I tend to think of the special needs journey a bit like a long train journey. It's busy; full of people, and incredibly fast paced! Often very confusing and daunting, frequently spending time with people on the same journey as yourself for long periods of time. You get to know their lifestyle, their children and they can often become good friends.
Staying with the train analogy, you'll find that as soon as you step foot on that train, it pulls away at great speed. The conductor (consultant) speaking the details of the journey at great length and at a very fast pace. You'll often hear the names of specialists and support workers muttered by various different professionals, and also names of very complicated and terror inflicting conditions.
My advice to you is initially, let them talk. Allow whatever does sink in to sink in. Take your time. Every appointment will be followed up by a report, so you'll have it in black and white to consult as much as you so desire.
There will be reports... in abundance!
They will become your 'personal assistant'. Reports hold names, contact numbers, addresses and dates of your discussion. It also documents your concerns and everything else which was discussed, so don't worry about cramming every detail of every discussion into your already muddled, confused and numb mind.
A good piece of advice that I can offer to you is to keep your reports organised, because believe me, you will need them, and it's much easier to have them at hand rather than stressing and frantically flicking through piles and piles of paperwork. Also, to keep the reports handy is very useful for dates when filling out forms or giving information in meetings. Not only does this make you look incredibly switched on, but it makes you feel good that you are on the ball!
Often you may come away from appointments feeling as though you are no further forward, however, everything you say is duly noted and if required, actioned. You will notice this when the report comes through. Often, the report seems much more in depth that the appointment itself!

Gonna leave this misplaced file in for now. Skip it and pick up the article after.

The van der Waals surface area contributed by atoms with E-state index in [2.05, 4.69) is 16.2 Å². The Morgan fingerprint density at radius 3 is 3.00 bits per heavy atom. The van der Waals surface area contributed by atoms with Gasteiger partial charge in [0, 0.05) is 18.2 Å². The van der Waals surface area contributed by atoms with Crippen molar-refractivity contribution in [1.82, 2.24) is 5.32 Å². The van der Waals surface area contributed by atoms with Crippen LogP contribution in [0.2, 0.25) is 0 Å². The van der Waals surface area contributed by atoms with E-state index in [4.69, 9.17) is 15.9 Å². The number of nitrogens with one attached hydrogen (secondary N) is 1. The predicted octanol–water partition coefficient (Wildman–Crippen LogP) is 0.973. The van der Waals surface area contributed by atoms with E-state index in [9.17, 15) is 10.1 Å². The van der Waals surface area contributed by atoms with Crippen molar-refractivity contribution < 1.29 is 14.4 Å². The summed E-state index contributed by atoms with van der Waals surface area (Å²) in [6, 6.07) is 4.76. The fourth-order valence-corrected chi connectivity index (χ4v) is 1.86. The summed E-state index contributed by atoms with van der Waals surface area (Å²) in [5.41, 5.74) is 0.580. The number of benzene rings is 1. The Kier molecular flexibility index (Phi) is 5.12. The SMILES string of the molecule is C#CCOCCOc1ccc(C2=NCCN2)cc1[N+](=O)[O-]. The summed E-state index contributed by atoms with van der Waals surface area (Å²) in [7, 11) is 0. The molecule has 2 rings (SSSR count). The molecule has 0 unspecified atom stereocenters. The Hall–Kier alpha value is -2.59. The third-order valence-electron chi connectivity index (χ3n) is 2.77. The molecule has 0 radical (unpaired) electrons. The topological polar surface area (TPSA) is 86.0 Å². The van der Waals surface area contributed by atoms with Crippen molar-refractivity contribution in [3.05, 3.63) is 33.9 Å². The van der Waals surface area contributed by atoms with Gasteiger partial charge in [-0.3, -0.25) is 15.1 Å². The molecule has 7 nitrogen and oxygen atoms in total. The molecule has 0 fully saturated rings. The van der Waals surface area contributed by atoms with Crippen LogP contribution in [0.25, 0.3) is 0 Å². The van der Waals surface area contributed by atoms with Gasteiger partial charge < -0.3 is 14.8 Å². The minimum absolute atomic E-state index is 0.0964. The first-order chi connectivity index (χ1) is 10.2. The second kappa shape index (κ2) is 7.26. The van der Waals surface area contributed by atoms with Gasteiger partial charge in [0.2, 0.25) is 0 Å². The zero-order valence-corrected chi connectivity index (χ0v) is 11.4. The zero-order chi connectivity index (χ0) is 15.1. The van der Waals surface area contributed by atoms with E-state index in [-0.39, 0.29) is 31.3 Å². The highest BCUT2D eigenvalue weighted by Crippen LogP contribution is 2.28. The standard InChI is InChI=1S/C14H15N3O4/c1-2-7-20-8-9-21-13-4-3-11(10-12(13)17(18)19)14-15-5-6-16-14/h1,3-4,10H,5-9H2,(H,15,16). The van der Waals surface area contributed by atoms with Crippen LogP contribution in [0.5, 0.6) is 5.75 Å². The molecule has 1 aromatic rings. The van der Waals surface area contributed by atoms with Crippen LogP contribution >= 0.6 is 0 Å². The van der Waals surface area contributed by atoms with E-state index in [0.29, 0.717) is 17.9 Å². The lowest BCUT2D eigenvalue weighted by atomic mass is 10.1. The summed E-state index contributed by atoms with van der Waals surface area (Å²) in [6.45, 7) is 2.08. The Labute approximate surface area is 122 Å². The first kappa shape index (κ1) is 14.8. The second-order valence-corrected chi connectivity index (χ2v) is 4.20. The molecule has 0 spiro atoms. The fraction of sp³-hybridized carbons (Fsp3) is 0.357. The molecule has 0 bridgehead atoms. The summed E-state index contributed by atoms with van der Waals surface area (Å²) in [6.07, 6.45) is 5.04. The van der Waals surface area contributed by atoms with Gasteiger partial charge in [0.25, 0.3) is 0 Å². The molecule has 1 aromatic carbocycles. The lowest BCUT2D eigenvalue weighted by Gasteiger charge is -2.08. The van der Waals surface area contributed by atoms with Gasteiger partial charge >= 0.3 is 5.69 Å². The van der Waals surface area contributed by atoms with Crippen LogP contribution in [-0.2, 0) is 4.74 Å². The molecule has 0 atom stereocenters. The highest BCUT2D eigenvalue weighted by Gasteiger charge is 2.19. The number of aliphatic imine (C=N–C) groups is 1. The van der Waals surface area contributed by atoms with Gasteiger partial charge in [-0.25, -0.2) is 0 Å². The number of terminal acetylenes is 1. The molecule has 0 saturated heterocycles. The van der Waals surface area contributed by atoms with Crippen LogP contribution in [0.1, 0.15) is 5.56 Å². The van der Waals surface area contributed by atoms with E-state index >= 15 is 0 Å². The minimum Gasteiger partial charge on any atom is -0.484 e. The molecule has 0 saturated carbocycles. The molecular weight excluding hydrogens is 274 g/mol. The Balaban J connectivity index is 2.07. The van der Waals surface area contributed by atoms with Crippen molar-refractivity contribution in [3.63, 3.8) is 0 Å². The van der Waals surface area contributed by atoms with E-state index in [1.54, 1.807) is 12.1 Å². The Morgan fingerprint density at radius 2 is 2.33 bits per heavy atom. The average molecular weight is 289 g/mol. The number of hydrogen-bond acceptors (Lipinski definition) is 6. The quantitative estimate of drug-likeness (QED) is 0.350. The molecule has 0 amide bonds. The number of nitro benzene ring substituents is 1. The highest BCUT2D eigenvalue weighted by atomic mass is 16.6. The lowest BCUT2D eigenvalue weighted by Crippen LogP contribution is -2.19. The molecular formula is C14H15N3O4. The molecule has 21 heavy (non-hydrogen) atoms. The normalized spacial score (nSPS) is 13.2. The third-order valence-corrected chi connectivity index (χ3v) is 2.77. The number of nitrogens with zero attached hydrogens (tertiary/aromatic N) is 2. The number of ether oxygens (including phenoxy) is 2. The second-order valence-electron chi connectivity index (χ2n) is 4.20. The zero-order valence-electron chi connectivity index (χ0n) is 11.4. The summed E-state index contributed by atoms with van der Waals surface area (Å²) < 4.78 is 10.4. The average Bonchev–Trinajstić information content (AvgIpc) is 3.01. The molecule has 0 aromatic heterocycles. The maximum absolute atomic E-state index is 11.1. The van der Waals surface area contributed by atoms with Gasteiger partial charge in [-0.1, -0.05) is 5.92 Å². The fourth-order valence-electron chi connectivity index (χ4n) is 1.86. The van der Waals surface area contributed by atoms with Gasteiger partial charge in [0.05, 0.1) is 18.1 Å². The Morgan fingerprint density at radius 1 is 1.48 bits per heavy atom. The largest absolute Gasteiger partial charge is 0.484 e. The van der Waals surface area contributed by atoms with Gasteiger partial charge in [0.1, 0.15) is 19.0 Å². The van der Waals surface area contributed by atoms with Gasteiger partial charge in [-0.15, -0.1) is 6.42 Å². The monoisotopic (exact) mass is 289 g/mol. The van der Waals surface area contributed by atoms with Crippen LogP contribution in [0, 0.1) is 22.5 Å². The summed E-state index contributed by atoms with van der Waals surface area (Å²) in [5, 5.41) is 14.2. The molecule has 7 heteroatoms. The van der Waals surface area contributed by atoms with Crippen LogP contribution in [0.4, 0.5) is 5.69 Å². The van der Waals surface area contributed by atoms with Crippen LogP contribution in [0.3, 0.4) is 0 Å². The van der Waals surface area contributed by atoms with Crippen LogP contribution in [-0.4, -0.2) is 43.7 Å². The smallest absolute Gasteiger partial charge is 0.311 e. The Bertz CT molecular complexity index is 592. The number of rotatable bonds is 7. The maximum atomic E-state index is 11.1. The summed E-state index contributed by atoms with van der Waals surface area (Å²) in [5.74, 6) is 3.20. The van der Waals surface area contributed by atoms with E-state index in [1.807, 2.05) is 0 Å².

When attending consultant appointments, you will feel a mixture of emotions. One being the sorrow of actually having to attend in the first place, another: nerves, harbouring the concern that you will be told something that you dread to hear, and another: determination that this is the day that you will get the diagnosis you've been waiting for.
Frequently, emotion two and three don't occur very quickly.
Diagnosis generally will be made when the consultant and other specialists consider it a definite. It can take years to receive a correct diagnosis, and through experience, it is well worth the wait. Don't become impatient, the last thing you want is to have your child diagnosed incorrectly. This can lead to the incorrect support and treatment. It is a struggle and can be very frustrating at times, but stick with it.
Listen to specialists and learn to understand what they are talking about.
My children see a geneticist and I have grown to understand their terminology and what it relates to. I have an overwhelming interest in genetics and it has grown from the initial appointment.
Don't live on the internet. I have also made that mistake. It's truly awful. You are going to research the conditions that have been uttered by professionals, and you are going to type those long medical terms into the internet to see what they mean, and what the outcome can be, but believe me, there is very little joy comes from too much research. Go ahead and stem your curiosity, and once you've done it, and terrified yourself witless, let me tell you now: the internet usually holds the most severe cases and will report on those cases, so, please don't feel that all is lost. If you are going to do that, try to do your research when you have a consultant appointment coming soon. Then you won't have to dwell on your worries too long! If you have any questions on what you have seen, or read which concerns you to breaking point, contact your consultant, who will endeavour to translate the information into something more suitable to your case.
Allow yourself time to grieve. Some people say that they feel like they've lost their child, that they have to get to know this other child who lives with them, and the changes that will occur in their lives. That's fine, it's your body's way of handling the shock that you've received. If you feel that your emotions are getting a little out of hand, do speak to your healthcare provider to check that things are not falling out of control for you.